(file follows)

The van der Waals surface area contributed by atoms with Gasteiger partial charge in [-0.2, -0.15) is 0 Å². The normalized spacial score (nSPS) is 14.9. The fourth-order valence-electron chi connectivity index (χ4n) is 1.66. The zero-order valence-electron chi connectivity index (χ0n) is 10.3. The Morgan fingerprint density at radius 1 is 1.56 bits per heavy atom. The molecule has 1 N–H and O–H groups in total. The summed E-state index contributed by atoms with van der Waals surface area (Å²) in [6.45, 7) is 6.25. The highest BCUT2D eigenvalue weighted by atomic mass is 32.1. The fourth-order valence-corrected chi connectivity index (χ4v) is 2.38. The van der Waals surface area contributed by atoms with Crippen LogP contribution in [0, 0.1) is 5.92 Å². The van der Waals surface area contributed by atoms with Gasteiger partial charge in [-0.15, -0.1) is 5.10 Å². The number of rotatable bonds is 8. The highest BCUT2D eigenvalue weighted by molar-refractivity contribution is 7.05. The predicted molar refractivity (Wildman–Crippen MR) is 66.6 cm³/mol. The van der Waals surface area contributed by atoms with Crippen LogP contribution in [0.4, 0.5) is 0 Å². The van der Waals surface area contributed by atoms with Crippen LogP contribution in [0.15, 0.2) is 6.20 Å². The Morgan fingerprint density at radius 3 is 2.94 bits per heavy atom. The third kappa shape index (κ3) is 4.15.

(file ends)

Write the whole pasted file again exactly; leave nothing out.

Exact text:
The van der Waals surface area contributed by atoms with Gasteiger partial charge in [-0.2, -0.15) is 0 Å². The normalized spacial score (nSPS) is 14.9. The fourth-order valence-electron chi connectivity index (χ4n) is 1.66. The zero-order valence-electron chi connectivity index (χ0n) is 10.3. The Morgan fingerprint density at radius 1 is 1.56 bits per heavy atom. The molecule has 1 N–H and O–H groups in total. The summed E-state index contributed by atoms with van der Waals surface area (Å²) in [6.45, 7) is 6.25. The highest BCUT2D eigenvalue weighted by atomic mass is 32.1. The fourth-order valence-corrected chi connectivity index (χ4v) is 2.38. The van der Waals surface area contributed by atoms with Crippen LogP contribution in [0, 0.1) is 5.92 Å². The van der Waals surface area contributed by atoms with Gasteiger partial charge in [-0.15, -0.1) is 5.10 Å². The number of rotatable bonds is 8. The highest BCUT2D eigenvalue weighted by molar-refractivity contribution is 7.05. The predicted molar refractivity (Wildman–Crippen MR) is 66.6 cm³/mol. The van der Waals surface area contributed by atoms with Crippen LogP contribution in [0.4, 0.5) is 0 Å². The van der Waals surface area contributed by atoms with Crippen LogP contribution in [0.15, 0.2) is 6.20 Å². The Morgan fingerprint density at radius 3 is 2.94 bits per heavy atom. The third kappa shape index (κ3) is 4.15.